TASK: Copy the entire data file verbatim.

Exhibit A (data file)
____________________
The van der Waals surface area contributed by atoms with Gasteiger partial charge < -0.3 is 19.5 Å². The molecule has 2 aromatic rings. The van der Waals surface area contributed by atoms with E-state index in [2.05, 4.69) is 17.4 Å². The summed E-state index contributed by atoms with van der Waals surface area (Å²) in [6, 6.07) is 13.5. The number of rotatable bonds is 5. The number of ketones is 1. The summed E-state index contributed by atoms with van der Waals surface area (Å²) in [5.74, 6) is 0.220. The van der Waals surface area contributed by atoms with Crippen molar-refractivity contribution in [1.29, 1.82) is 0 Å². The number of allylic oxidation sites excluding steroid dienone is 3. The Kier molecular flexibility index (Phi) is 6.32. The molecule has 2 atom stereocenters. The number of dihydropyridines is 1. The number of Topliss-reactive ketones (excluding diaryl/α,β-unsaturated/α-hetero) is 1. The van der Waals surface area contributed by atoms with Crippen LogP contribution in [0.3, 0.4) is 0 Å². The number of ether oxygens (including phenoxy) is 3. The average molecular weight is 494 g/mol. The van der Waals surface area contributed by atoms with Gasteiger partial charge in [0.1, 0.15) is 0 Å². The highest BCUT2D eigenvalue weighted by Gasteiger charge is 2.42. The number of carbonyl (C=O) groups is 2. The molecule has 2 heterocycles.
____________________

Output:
The van der Waals surface area contributed by atoms with Gasteiger partial charge < -0.3 is 19.5 Å². The molecule has 2 aromatic rings. The van der Waals surface area contributed by atoms with E-state index in [2.05, 4.69) is 17.4 Å². The summed E-state index contributed by atoms with van der Waals surface area (Å²) in [6, 6.07) is 13.5. The number of rotatable bonds is 5. The number of ketones is 1. The summed E-state index contributed by atoms with van der Waals surface area (Å²) in [5.74, 6) is 0.220. The van der Waals surface area contributed by atoms with Crippen molar-refractivity contribution in [1.29, 1.82) is 0 Å². The number of allylic oxidation sites excluding steroid dienone is 3. The Kier molecular flexibility index (Phi) is 6.32. The molecule has 2 atom stereocenters. The number of dihydropyridines is 1. The number of Topliss-reactive ketones (excluding diaryl/α,β-unsaturated/α-hetero) is 1. The van der Waals surface area contributed by atoms with Crippen LogP contribution in [0.3, 0.4) is 0 Å². The number of ether oxygens (including phenoxy) is 3. The average molecular weight is 494 g/mol. The van der Waals surface area contributed by atoms with Gasteiger partial charge in [0.1, 0.15) is 0 Å². The highest BCUT2D eigenvalue weighted by Gasteiger charge is 2.42. The number of carbonyl (C=O) groups is 2. The molecule has 2 heterocycles.